I actually loved the story, but the '4 out of 5' rating and the title of this review stem from the fact that I feel, like others who..Show More » have written reviews here, that this book and the last should have been a single work - the majority of "Lord of Mountains" was simply a continuation of "Tears of the Sun." It is clearly necessary for there to be continuity between books in a series, but this one felt more like a "Part II" of "Tears" rather than a sequel that could stand alone. Each of Stirling's other novels in the series constantly built on each other, but could easily have been grabbed at random and, while the reader might scratch his/her head for a moment pondering details, would still have been able to convey the essentials of the story - not true here.
However, even if "Lord of Mountains" should have been packed into the last book,it was another fantastic installment in a unique and fulfilling series. I have been with the story since "Dies the Fire," and I read the Nantucket series, from which the Emberverse series sprang, before that. Never before has a series captivated me as much. I "plug in" on my commute to and from work, at my lunch break, and any time I have a spare moment or two - it is definitely worth the read (or listen)!
Still, as much as I love the series, I hope "The Given Sacrifice" draws the story to a close before there are "diminishing returns;" i.e., before the story stagnates. I have heard rumors that another series will follow this one, beginning yet another Changeling generation's tale, but - and it pains me to say it with as much as I have loved all of these - I sincerely hope not. I'm sure, as with other writers, that S.M. Stirling still has volumes of story and wonderful things to add to the world of The Change locked in his creative mind, but, as the saying goes: sometimes more isn't better, it's just more...all good things not only do, but should, come to an end, or they don't stay good things.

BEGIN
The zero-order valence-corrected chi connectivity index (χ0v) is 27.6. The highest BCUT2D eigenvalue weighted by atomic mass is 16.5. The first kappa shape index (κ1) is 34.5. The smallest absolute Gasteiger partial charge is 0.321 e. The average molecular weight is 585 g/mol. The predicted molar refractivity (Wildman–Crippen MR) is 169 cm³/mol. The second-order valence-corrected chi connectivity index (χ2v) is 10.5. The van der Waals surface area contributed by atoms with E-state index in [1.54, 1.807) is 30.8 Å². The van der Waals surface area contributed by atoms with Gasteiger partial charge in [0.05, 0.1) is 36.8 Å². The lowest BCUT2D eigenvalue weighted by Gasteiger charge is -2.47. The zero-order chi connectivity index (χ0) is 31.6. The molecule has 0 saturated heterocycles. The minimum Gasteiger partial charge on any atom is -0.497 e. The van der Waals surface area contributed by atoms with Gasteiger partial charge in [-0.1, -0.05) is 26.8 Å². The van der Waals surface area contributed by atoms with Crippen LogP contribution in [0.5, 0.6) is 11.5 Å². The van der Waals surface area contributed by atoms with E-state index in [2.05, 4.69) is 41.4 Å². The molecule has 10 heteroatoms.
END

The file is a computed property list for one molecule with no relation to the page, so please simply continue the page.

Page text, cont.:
One thing that impresses me about all the audiobooks in the series (Nantucket and Emberverse) is that Todd McLaren has a) been used for every book and, b) he, as a narrator, is so consistent in his tones, his portrayal of each character, and his ability to draw emotion from the "reader" based on his performance. There are a good many audiobook series wherein a different narrator steps in each time, or there is a disconnect when a specific narrator goes on "hiatus" for a book or two, then returns (often only to forget their characters and the overall feel they themselves set up). McLaren is a master!
In short, thumbs, way, way up for the entire 12-book (so far) story and for Todd McLaren's performance of it, but Mr. Stirling: as awesome as it is, please wrap it up before the wonder and magic start to fade!
TGS was probably the most satisfying of this series since The Sunrise Lands, probably even more so. I've enjoyed all of these books but at times parts..Show More » of them-sometimes large parts-seemed to be more place-holding than moving the story along. At other times the whole thing seemed rushed, like the author was up against a deadline. S.M. Stirling is a very compelling writer however, and he has never been boring. I'm pretty sure anyone buying this book has read the entire series. If not, do so before you read this one. These are not stand alone books and I would imagine the frustration quotient from trying to figure out who is who and keep up with the storyline would be huge. Also, knowing virtually the entire life stories of the characters make them like old and comfortable friends. That being said, TGS wraps up this part of the saga very well, with enough plot twists to keep the reader entertained and anticipating more. Stirling is evidently writing a trilogy within a trilogy: Dies The Fire and its two sequels, The Sunrise Lands through this one, then at least two more, covering three generations. I can't wait till next September.